Does a legal penalty announcement matter? An event study of various market reactions to legal penalty announcements
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- Master Thesis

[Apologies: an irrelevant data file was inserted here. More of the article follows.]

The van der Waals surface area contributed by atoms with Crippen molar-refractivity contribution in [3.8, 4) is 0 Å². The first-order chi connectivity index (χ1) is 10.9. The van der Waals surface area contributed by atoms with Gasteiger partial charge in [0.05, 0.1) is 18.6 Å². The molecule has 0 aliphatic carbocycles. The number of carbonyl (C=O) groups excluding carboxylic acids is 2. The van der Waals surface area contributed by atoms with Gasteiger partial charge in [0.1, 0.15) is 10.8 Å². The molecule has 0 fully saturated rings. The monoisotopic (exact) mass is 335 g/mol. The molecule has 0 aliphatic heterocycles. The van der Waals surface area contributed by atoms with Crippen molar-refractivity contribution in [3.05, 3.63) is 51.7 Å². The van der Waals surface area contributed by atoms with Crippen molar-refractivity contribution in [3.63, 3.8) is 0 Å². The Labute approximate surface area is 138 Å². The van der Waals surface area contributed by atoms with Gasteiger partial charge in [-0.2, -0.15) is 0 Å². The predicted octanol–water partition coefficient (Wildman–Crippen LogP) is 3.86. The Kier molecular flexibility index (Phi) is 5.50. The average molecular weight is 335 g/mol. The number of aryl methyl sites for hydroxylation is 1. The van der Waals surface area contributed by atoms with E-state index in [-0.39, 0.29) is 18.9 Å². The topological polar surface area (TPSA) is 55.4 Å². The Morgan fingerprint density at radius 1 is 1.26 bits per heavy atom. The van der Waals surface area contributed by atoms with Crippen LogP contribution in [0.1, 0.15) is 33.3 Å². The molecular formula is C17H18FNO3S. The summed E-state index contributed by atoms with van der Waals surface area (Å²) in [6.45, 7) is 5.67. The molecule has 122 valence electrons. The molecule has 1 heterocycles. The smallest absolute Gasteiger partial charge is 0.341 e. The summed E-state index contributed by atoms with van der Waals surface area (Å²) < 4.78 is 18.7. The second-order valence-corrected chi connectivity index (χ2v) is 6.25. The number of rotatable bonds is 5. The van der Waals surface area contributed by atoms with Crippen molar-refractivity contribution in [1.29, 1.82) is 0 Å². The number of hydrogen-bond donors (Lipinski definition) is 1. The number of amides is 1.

This paper investigates whether the penalty announcements have any impact on the stock return of listed firms in some specific countries. The study is focused on observing if the abnormal return (AR) is negative on the event day, by conducting an event study approach suggested by MacKinlay (1997). By using the market model statistical method, our study finds that the cumulative abnormal return (CAR) is -0.7% when the event window is [-1,2]; one day before the announcement and two days after the announcement. For this event window, the returns are significant at a 95% level. We also discovered (in section 7.1, figure 3), that the average abnormal return for all companies decreases from 0.10 to -0.25 on the very next day after the penalty announcements. The study also finds that, when the penalty size relative to the market capitalization is larger, CAR changes significantly for most of the firms in our study. Unexpectedly, we find no substantial impact on abnormal returns while studying for different countries. From the cross-sectional analysis, we observe that the cumulative abnormal returns decline when the relative penalty size increases. The coefficient of -0.639 for Relative Penalty Size indicates that there is, indeed, a negative relationship between relative penalty size and the abnormal return. The intuition makes sense as the larger size of the penalty relative to the market capital points to a decrement in abnormal returns. Besides, no other event-specific variables are found significant in demonstrating cumulative abnormal return on various event windows in the cross-sectional analysis. To round off, we tested the robustness of our regression analysis and found no violation of OLS assumptions in our analysis.